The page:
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Formerly king of the nuts and bolts DIY sector, poor profits are now leading B&Q into soft furnishings, female-friendly cafés and showroom-style room sets. What are the possible effects on a retail brand that diversifies far from its core market?

Formerly king of the nuts and bolts DIY sector, poor profits are now leading B&Q into soft furnishings, female-friendly cafés and showroom-style room sets. What are the possible effects on a retail brand that diversifies far from its core market?


This is hardly news – even in 1999 (when I was Head of design at Homebase), B&Q was building room sets and cafés, just like Homebase. B&Q’s brand is not limited to ‘nuts, bolts & blokes’, rather, it is based on providing its customers with affordable and achievable home improvement solutions. As such, this ‘diversification’ is not brand schizophrenic, I’m not even sure it’s brand stretching, unless the room sets include B&B Italia furniture, of course.


Colum Menzies Lowe, Head of design and human factors, NHS National Patient Safety Agency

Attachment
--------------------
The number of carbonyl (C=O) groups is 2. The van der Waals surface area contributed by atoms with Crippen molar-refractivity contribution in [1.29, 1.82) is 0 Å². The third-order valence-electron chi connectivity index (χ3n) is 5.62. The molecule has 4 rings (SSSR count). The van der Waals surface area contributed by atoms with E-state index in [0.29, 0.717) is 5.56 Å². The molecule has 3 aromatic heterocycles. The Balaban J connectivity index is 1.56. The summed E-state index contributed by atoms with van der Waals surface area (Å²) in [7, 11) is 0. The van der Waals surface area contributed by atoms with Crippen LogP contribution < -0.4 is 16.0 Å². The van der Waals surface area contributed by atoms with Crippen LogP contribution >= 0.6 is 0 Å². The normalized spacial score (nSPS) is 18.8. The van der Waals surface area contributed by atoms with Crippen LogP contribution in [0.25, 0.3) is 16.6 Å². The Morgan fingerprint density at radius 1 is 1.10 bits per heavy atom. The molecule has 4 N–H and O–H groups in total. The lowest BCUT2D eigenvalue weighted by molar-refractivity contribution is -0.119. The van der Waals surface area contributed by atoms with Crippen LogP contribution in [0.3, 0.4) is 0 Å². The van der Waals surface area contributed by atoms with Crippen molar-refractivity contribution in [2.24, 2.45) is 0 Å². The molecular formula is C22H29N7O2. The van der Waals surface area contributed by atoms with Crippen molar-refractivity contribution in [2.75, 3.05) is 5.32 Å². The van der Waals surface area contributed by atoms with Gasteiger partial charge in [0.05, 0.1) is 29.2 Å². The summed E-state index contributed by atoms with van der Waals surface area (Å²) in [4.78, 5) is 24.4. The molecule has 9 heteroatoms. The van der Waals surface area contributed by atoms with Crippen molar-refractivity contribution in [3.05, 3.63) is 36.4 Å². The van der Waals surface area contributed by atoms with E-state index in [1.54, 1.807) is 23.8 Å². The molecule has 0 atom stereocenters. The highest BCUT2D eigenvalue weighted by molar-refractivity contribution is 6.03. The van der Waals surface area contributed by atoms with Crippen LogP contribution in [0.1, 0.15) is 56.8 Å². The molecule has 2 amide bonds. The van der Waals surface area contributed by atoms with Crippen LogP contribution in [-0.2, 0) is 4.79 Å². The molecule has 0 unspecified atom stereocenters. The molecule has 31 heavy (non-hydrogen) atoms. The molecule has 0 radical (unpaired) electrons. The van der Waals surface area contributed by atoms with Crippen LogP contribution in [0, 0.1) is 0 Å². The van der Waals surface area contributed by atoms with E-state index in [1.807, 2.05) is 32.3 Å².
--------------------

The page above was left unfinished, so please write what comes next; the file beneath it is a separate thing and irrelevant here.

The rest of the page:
All retailers have to constantly innovate to remain relevant to their ever-changing and demanding customers. The danger is that the core can become marginalised and your customers become confused and, as a result, you cease to be a category destination store. The DIY market is currently going through all the tribulations of most maturing markets, but it probably has more external pressures – such as interest rates and mortgages – than other consumer markets.


Paul King, Retail director, Vivid Brand


The secret of successful diversification is to sell new products and services just like you sell your core products. As a customer I understand this, and it’s why Tesco can now sell holidays, not just suntan lotion. Retail brands should be honest – are they diversifying or repositioning? If it is the latter, they may have to seek an ‘extreme-makeover’ rather than lose face.


Julie Oxberry, Managing director, Household



Diversification can work – Tesco is the proof of this. The question is, how intelligently can this be achieved? If the offer is an added benefit, it becomes enticing, even entertaining. On the other hand, if it is at the expense of existing products, the consumer becomes irritated, annoyed and looks for alternatives. By their very nature, most DIY customers bring in ongoing repeat business, knowing where everything can be easily found, with good service, good value and without time loss (after all, there is always a job waiting to be done). So as long as they keep coming back, many opportunities can be explored – and that’s the key.


Marcello Minale, Partner, Minale Tattersfield

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